In this connection it is important to note how largely the word of God entered into Christ’s curing of diseases and healing the sicknesses of the people. Yet, in truth, this was nothing new. It was new only to the people then. And it was new to them only because they had so far forgotten and wandered from the word of God. For this truth of the large place of the word of God in the healing of disease has ever been a vital element of that word. Christ in this world was but the Word made flesh. That word was in the world before he came in the flesh; but it had never been given its intended place in the flesh. He came that the word of God might have its true place in human flesh. In him was fulfilled the original intention concerning the word of God: that it should be truly manifest in the flesh. Thus he was the Word made flesh. And this fact only illustrates that which was always the truth, that to the word of God there had always of right belonged this large place in the healing of disease. MEDM July 1905, page 195.7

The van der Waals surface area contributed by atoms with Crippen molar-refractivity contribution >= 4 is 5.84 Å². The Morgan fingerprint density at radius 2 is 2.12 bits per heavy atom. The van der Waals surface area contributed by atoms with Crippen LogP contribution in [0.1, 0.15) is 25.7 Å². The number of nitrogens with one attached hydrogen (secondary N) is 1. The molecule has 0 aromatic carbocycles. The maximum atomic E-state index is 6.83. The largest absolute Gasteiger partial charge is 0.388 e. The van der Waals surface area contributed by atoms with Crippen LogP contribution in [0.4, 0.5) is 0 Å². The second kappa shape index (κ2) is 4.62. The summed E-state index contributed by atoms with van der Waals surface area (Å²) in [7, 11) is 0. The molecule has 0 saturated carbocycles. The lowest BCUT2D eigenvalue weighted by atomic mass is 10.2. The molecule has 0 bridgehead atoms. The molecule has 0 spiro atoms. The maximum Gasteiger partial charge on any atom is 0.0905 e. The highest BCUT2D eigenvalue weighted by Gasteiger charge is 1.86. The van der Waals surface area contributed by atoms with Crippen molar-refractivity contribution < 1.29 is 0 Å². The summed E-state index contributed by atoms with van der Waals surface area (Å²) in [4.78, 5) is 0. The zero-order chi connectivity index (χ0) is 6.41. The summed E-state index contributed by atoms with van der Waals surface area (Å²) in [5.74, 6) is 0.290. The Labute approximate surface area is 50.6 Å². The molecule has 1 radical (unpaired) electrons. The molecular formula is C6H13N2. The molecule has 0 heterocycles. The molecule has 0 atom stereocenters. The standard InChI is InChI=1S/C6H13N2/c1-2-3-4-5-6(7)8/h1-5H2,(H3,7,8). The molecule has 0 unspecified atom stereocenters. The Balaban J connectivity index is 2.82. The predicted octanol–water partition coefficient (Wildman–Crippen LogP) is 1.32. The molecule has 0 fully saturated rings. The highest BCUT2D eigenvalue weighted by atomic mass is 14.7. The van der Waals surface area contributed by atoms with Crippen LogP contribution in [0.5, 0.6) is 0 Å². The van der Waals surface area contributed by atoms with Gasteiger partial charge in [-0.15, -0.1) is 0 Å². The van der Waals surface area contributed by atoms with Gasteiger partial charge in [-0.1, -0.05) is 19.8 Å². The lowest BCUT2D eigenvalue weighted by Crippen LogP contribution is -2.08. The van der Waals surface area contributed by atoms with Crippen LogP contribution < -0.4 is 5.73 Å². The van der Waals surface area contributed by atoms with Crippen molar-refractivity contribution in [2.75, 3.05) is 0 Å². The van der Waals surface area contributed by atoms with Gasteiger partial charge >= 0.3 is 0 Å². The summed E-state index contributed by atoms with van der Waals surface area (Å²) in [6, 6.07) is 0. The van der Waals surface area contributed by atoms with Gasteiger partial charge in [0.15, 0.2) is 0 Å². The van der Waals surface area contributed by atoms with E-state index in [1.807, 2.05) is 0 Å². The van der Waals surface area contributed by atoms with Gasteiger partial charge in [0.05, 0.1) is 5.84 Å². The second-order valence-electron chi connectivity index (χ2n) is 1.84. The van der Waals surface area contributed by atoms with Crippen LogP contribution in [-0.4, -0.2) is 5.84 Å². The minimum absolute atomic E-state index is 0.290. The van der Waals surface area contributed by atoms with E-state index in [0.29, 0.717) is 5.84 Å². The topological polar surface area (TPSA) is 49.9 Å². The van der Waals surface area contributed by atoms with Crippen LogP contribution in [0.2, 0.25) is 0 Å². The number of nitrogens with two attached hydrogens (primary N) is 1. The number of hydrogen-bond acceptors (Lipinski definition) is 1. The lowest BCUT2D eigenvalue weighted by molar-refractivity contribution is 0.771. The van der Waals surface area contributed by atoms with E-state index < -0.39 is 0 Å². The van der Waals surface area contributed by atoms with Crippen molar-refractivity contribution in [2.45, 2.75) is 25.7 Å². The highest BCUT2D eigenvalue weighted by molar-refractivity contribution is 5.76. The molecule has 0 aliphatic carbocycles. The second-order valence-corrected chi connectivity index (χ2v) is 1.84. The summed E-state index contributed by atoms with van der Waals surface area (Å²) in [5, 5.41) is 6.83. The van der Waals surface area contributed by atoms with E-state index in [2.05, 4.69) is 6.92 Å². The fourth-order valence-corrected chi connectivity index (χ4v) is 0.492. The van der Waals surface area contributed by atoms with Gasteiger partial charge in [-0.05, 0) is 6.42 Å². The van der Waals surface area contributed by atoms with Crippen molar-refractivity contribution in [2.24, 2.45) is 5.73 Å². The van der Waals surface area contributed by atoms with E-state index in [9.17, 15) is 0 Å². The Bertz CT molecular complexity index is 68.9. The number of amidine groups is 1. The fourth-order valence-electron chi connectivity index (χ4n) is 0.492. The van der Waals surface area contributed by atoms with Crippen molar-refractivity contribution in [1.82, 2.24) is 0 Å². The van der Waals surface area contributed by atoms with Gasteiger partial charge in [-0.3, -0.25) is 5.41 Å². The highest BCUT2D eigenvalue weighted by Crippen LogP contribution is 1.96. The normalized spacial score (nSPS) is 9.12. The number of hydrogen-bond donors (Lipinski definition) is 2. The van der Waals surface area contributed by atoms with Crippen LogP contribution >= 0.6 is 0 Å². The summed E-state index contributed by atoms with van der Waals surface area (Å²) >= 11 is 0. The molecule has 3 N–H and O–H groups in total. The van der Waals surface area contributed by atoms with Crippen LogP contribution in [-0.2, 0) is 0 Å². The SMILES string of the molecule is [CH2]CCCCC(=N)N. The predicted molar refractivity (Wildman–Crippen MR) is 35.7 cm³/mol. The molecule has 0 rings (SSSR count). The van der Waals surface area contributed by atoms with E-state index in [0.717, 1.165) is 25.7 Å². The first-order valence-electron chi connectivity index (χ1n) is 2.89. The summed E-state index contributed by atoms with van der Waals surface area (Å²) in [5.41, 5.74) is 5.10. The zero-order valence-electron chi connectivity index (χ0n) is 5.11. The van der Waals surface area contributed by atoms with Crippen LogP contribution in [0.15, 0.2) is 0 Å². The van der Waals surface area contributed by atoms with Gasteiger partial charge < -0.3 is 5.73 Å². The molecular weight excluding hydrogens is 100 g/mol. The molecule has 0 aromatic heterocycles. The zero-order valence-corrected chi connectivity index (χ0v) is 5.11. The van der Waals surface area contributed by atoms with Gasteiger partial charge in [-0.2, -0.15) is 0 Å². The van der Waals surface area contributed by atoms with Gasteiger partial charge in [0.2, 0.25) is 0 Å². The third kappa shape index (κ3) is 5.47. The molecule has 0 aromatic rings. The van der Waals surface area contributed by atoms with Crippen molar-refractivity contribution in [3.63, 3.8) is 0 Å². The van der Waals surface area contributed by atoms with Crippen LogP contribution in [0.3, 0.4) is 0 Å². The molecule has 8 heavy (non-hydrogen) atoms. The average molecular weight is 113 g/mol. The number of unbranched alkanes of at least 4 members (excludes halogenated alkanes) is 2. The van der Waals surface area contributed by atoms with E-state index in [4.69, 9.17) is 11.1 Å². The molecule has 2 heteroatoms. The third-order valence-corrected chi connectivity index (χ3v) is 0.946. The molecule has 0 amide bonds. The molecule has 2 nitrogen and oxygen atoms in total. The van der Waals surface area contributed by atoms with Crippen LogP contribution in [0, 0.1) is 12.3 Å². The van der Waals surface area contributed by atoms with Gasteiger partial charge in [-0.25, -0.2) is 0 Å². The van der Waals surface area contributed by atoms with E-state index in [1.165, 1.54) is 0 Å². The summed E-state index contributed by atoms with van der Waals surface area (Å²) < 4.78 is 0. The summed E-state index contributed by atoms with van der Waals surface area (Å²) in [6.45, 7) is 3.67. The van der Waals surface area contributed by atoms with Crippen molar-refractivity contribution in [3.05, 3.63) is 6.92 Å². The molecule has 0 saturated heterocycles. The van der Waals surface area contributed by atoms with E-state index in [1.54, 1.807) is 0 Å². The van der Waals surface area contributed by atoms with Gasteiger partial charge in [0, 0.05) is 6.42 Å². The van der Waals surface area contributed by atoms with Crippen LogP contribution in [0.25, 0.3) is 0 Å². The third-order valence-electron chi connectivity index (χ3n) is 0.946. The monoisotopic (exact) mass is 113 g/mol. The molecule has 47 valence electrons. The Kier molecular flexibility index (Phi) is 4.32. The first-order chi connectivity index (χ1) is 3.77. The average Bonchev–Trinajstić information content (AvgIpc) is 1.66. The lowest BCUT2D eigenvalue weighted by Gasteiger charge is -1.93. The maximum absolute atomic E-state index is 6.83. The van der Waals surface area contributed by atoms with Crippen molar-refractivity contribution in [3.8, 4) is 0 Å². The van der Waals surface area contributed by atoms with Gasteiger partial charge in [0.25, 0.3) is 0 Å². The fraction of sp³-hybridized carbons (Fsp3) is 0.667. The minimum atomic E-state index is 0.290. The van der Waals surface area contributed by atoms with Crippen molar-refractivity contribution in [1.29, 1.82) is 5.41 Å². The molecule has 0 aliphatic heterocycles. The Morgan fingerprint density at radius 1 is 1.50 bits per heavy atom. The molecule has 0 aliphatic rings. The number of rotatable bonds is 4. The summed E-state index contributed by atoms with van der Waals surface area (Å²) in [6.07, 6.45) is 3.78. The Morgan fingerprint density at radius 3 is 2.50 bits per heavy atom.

God had no sooner delivered his people from the bondage and darkness of Egypt than he revealed to them this great truth. The very first subject upon which he made for them a “statute and an ordinance,” after the deliverance from Egypt, was this one: “If thou wilt diligently hearken to the voice of the Lord thy God, and wilt do that which is right in his sight, and wilt give ear to his commandments, and keep all his statutes, I will put none of these diseases upon thee, which I have brought upon the Egyptians; for I am the Lord that health thee.” MEDM July 1905, page 196.1

This truth was continually kept before the people through the ages following. It is forcibly expressed in the words of Solomon: “My son, attend to my words; incline thine ear unto my sayings. Let them not depart from thine heart. For they are life unto those that find them, and health [Heb. medicine] to all their flesh.” After the time of Solomon this truth is still continued to the people in the writings of the prophets. In Isaiah it is revealed that iniquity is the great cause of sickness, and that the forgiveness of iniquity is a vital element in the recovery from sickness. MEDM July 1905, page 196.2